The situation or trend in our country is that we don’t actively seek for opportunities, we don’t bother to create one. We do it only when the NEED arises. Hydropower came only after years of load shedding. Why didn’t it come earlier? Everyone knew we are rich in water resources? And hydropower isn’t like producing garments that will come into operation with a year or less. Many Hydropower projects have come and most are still under construction while we are buying 400MW from India.

Once all ongoing projects are done maybe we’ll be able to produce 10,000 to 11,000 MW electricity but still that wouldn’t represent our full potential. So if things are going to remain the same, Hydropower can never be as revolutionary as we expect it to be. Despite that output, the projects are going to be costly like Tamakoshi and time consuming too. The Tamakoshi project had an estimated cost of Rs 36 arba, which reached 50 arba while completion. This is not a meagre figure, a 40% cost overrun is that justified? Some of it might be cause of the Earthquake but there has been no authentic analysis if the entire overrun was because of the quake. The point I’m trying to make is not that Tamakoshi performed badly but the fact that Hydropower is such a sector that can’t be completed with the predetermined cost and time. A lot of external factors come into play that can in one moment change the entire mathematics.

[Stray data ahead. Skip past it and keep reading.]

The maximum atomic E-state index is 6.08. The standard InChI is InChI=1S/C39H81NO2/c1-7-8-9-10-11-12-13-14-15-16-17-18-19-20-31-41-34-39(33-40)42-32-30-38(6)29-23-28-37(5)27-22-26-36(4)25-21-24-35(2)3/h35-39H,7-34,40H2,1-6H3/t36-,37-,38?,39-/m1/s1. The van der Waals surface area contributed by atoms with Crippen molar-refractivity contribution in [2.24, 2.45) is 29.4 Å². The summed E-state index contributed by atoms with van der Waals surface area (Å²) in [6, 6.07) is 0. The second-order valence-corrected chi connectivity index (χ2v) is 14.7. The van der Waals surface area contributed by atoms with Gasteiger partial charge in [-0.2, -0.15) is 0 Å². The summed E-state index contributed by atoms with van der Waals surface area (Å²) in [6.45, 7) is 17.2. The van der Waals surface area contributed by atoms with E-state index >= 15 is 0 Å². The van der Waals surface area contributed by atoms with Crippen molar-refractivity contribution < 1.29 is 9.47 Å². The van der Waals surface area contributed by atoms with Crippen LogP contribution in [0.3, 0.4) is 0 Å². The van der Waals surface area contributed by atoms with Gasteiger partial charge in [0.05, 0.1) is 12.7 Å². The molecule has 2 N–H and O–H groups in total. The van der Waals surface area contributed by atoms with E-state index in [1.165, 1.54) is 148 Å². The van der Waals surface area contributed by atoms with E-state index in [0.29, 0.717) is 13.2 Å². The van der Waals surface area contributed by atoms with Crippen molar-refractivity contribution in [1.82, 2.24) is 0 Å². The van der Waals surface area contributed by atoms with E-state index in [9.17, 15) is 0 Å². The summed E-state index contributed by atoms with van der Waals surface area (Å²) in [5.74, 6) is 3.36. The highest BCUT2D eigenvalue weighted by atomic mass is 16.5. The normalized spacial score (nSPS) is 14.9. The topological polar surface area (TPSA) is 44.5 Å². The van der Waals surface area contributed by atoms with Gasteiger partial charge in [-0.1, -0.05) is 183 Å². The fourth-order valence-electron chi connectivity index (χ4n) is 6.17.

So yes, Hydropower is a very vital sector for the development of entire country but we lack sync between the commitment we utter from our lips and the actions that we do.

The good news, however, is that even though pushed by need we’ve started these projects. From the current undertakings, we’ll be producing 2000 MW approximately from private sector and 1000 MW from Government sector. If these projects finish within estimated time then we’ll have no problem for next 5/7 years.

The third part of this interview will be published tomorrow. Please remain updated with our website to know more about hydropower sector.